ISLAMABAD, April 18: Chief Justice Mr Justice Iftikhar Mohammad Chaudhry on Wednesday filed a constitutional petition in the Supreme Court challenging President Pervez Musharraf's move to file a reference against him.
A three-member bench will take up the petition on Thursday.
Never before in the country's history has an incumbent chief justice filed a petition in his own court to defend his position in the wake of a judicial or administrative action.
In a clear demonstration that these were unusual times for the judiciary, Justice Iftikhar Chaudhry filed the petition through his counsel on a day when his fate as the highest adjudicator was being discussed by the Supreme Judicial Council (SJC) in the same premises, but not in a court room.
The petition was filed after the SJC rejected a request by the defence team seeking a decision on questions of bias levelled by it against three members of the SJC.
The same bench is already hearing five similar petitions, including a challenge that under Article 209 of the Constitution, that no reference can be filed against the sitting chief justice.
Pakistan Bar Council, the Supreme Court Bar Association and the Lahore High Court Bar Association plan to file petitions on these issues on Thursday.
Filed by Barrister Aitzaz Ahsan and Gohar Ali Khan on behalf of the Chief Justice, the petition raised 132 questions on the competence of the SJC to try the Chief Justice. These include: constitution of the Supreme Judicial Council without the CJP, the personal bias and prospects of advancement of some members of the council, alleged mala fide of the referring authority and Prime Minister Shaukat Aziz, the haste with which the referring authority (the president) acted against the CJP, illegal suspension and forced leave, illegal assumption of office by the Acting Chief Justice, the executive assault on the independence of judiciary and in-camera proceedings of the SJC.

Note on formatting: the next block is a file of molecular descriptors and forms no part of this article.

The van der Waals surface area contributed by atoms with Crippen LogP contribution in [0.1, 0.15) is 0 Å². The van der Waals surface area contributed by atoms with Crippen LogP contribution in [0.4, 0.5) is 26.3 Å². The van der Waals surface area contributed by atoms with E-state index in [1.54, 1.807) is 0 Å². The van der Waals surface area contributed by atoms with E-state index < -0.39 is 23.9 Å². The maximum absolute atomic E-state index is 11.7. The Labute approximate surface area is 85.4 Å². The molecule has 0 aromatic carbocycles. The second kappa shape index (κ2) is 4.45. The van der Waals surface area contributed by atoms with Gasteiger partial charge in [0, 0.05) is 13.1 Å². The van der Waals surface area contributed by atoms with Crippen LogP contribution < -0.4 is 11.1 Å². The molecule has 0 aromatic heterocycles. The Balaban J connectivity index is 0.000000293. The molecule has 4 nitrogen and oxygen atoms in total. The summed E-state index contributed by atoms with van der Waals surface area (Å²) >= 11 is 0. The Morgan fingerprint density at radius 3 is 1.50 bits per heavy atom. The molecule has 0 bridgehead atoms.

The petition has been divided into four sections -- questions of law, the facts of the case, the grounds for the petition, and the relief being sought.
The petitioner has also narrated salient events of his career as the CJP, including events of March 9.
Justice Iftikhar Chaudhry said in the petition that he incurred the displeasure of the president, the prime minister and their associates as he took up 6,000 cases of human rights abuses.
Denying charges levelled against him in the reference, the petitioner called for an open public trial by an impartial, un-biased and legally competent forum with full opportunity to obtain the record required for his defence.
He also requested the court to declare that no reference could be filed by the referring authority or examined by the SJC against the CJP under Article 209 of the Constitution.
Likewise, the council could also not inquire into the CJ’s conduct or try him.
He also requested the top court to declare that the SJC could not be lawfully constituted in the absence of the CJP and that an acting chief justice could not preside over the council.
The petitioner also asked the court to hold that the reference filed against him was mala fide and for a collateral purpose, and that the orders purporting to restrain the petitioner from performing his functions or purporting to send him on forced leave were without lawful authority.
Justice Iftikhar requested the Supreme Court to restrain the council from hearing the reference as some members harbour bias against the petitioner, rendering them inelligible to be a member of the SJC.
The Supreme Court was also asked to declare that the SJC’s decision to hear the case in camera was against the constitution and it would violate the fundamental rights, and amount to a travesty of justice and fair-play.